Mario Ruiz started collecting vintage clothing and hard-to-find shoes in Grade 7 before hawking his wares from his high school locker at a profit.
The 22-year-old co-owner of Hamilton-based resale store Omnes recalls waiting 32 hours in line to buy a shoe at retail, and said one of his best opportunities came when he won a raffle allowing him to purchase a new release of Jordan's Travis Scott shoe for $255.
"I could sell that shoe for $2,400 but since I bought it at retail I'm kind of just holding on to it because within five years it could be a $5,000 shoe," he said.
While many shoe aficionados, known as "sneakerheads", are drawn to his shop by their passion for rare footwear, a growing number of people are looking to get a piece of the profits from the lucrative kicks, the most coveted of which can sell for tens of thousands of dollars.
"They see some of these shoes are better than stocks," he said.
The sneaker subculture's origins date back to the 1970s but got a boost in 1984, when NBA star Michael Jordan signed an endorsement deal with Nike. The buzz surrounding the release of each new model of the iconic Air Jordan gave collectors all the reason they needed to seek out the shoes, said Elizabeth Semmelhack, senior curator at the Bata Shoe Museum and author of Out of the Box: the Rise of Sneaker Culture.
She launched a touring exhibit of sneakers starting in Toronto in 2013 that attracted more than 500,000 visitors, largely young men — a demographicseldom seen in a shoe museum.
"I have never experienced such an engaged and enthusiastic set of museum visitors," said Semmelhack, whose latest book examines the growing collaborations between sneakers and celebrities.
Sneaker collecting has largely replaced stamps and coins for today's youth, but it fills a similar niche as those popular historical pastimes.
"Serious collections require the same kind of focus or connoisseurship that any other type of collecting includes," she said.
Ruiz says the business has evolved significantly since he began collecting.
Collaborations with fashion houses like Dior and Louis Vuitton have attracted well-heeled followers but its roots remain tightly linked to hip hop and basketball.
Music stars with massive followings, such as Travis Scott and Kanye West, have worked with manufacturers to launch shoes that have become top sellers.
"It's an addiction," says Shahin Shamshiri, co-owner Toronto consignment store OD. He said he used to collect all kinds of things as a kid, "and there's a monetary value that's hard to ignore on sneakers that everyone knows about."
Shamshiri said the market for sneakers has become saturated, with cheap buys hard to find, but that there's money to be made for those with business savvy and a love for the sneaker culture.
His Queen Street West store is filled with glass-enclosed displays of collectibles, including items sporting the coveted Supreme logo, Bearbricks, Kaws figurines, unique shoes and clothes.
Like other collector cultures, the scene has its high rollers who are willing to spend eye-watering sums in order to obtain the rarest of items.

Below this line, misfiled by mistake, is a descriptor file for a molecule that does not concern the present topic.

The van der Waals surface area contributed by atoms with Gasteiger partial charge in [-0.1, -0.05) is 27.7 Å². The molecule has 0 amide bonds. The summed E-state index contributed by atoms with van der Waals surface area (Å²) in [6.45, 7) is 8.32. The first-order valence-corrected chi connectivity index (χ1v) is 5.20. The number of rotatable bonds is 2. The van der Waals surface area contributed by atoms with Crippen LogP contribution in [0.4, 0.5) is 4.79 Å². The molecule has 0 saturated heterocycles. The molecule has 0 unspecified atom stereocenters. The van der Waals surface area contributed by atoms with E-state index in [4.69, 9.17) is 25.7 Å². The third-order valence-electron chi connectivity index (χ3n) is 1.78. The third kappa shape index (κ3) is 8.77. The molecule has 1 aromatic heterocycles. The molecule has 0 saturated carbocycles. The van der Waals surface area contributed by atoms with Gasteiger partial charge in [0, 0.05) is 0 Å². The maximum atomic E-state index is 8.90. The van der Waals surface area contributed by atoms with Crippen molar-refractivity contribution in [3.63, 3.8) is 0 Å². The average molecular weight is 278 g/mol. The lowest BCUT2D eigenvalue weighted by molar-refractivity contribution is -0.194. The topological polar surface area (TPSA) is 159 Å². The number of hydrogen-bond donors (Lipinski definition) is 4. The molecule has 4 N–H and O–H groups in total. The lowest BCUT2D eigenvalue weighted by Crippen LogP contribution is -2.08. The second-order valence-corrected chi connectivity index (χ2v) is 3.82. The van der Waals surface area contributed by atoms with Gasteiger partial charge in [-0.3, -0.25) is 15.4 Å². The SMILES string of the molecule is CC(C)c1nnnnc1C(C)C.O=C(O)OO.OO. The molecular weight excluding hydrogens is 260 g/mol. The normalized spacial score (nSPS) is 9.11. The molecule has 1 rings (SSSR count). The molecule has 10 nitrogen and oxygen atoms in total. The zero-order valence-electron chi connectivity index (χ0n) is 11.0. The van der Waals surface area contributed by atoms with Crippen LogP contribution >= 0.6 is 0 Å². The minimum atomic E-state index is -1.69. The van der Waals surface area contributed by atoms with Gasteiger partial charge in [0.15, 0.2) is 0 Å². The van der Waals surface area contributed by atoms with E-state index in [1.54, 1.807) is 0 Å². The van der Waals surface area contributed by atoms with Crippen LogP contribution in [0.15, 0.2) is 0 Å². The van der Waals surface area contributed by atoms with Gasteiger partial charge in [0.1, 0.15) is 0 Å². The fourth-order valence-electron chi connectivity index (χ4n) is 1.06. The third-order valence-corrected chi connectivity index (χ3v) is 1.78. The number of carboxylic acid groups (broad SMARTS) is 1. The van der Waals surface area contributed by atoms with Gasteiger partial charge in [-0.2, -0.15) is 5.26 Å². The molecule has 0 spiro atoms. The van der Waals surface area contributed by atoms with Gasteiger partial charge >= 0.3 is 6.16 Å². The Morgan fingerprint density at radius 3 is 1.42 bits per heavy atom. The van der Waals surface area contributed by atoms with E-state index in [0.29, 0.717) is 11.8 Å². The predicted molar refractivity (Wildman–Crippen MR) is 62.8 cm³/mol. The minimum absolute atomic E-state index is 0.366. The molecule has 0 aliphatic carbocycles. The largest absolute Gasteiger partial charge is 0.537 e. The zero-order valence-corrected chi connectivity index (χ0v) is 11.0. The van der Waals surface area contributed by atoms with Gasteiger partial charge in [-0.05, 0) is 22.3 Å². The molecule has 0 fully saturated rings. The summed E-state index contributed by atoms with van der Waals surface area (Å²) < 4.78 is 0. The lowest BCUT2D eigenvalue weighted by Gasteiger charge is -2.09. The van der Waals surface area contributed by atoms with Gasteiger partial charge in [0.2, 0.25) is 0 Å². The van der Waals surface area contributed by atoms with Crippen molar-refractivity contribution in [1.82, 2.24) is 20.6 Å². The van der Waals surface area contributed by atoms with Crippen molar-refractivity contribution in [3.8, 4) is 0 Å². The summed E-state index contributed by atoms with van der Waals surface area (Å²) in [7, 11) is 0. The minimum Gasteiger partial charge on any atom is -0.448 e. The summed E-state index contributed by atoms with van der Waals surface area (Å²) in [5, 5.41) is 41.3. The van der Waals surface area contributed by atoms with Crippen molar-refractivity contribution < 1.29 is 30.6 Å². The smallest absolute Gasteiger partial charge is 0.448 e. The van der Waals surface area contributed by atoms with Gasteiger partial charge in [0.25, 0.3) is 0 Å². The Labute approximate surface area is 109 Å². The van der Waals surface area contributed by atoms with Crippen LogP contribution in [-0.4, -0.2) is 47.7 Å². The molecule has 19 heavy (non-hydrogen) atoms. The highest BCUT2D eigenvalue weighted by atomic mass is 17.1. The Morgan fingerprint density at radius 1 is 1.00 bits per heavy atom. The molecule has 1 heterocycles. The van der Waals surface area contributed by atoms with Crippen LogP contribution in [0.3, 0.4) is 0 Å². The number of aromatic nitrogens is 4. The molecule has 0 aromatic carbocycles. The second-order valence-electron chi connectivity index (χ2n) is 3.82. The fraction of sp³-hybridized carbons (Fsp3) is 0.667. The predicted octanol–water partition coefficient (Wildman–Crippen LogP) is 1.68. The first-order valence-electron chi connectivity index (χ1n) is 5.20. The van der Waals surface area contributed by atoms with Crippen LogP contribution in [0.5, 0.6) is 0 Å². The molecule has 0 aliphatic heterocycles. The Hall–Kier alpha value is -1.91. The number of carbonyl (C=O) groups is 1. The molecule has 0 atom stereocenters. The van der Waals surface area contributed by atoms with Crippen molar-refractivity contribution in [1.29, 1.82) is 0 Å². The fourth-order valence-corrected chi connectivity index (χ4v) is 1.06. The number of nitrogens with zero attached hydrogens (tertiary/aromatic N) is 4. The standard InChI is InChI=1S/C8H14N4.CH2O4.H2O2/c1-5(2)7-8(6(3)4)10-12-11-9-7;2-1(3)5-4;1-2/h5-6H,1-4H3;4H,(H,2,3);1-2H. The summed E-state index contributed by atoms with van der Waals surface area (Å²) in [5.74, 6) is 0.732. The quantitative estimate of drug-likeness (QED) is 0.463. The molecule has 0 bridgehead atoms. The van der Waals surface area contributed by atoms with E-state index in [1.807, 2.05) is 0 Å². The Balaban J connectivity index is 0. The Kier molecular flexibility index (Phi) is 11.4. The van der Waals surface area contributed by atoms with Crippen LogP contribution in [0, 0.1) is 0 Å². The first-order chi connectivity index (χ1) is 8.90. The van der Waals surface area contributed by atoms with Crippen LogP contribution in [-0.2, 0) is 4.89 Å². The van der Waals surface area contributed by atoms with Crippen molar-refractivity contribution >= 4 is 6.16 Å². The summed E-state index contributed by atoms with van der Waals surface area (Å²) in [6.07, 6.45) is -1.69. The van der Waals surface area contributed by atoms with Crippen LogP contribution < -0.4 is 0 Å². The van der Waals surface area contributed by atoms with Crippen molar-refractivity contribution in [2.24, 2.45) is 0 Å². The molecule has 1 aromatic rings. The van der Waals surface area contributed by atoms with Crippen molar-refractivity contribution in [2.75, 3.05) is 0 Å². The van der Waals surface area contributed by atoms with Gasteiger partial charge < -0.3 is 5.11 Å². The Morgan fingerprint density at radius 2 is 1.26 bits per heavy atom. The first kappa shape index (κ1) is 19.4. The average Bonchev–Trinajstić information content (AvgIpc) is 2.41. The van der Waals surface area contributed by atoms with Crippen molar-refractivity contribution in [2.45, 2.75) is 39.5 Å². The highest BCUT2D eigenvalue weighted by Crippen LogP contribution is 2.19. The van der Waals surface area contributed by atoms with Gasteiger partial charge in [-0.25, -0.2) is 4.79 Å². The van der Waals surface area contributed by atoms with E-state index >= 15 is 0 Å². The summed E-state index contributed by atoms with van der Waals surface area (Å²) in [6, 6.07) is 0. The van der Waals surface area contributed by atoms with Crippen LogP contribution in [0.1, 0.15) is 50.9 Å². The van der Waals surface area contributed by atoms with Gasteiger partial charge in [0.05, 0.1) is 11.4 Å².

Shamshiri's most expensive sale was a self-lacing Nike shoe from the Back to the Future movies that sold for $70,000 to a political leader from Morocco.
Canadian entrepreneur Miles Nadal made headlines last year when he paid more than $1 million for 99 pairs of sneakers at auction, plus $577,000 for a rare pair of 1972 Nike Waffle "Moon Shoes".
That's far out of the reach of most collectors, particularly the young followers whom Shamshiri says keep the sneaker culture alive and give it its pulse.
They scour YouTube for shows that follow celebrities who drop thousands of dollars on shoes that are stored in boxes and may never touch pavement.
The growth of sneaker culture has mirrored hip hop culture by becoming more mainstream and popular in areas outside of Black communities, urban areas and sports, where it originated and was celebrated, said expert Jemayne Lavar King, who teaches a course on the subject at Johnson C. Smith University in Charlotte, N.C., and is the author of the book "Sole Food: Digestible Sneaker Culture."
"The interest in sneaker culture is because it is associated with coolness," he said in an interview.
Those who hold true to the precepts of the hip hop culture — people he describes as authentic subscribers — go to great lengths to keep their shoes like a white leather sneaker looking crisp rather than wrinkled, dingy and with laces tied very tightly.
"No self-respecting subscriber would wear this shoe in this condition, so yeah it's become watered down," King said.
Meredydd Hardie, a Toronto-based sneaker blogger, is one of those followers who is passionate about sneakers and doesn't talk or care about the money.
"Finding special things and then getting them and getting to wear them — that experience is kind of addictive," said Hardie, who is in her late 30s.
"The most valuable shoe to me is the one I love most but I don't want to put a dollar amount on it because I think that is not the way I want to think about my collection."
She compares sneaker collecting to art, and unlike stamp or coin collecting it's closely tied to popular cultural interests like music, basketball, movies and television.
"I bet you kids who collect (today) have never sent a letter so why would it ever occur to them to collect a stamp? And they probably don't use money that much."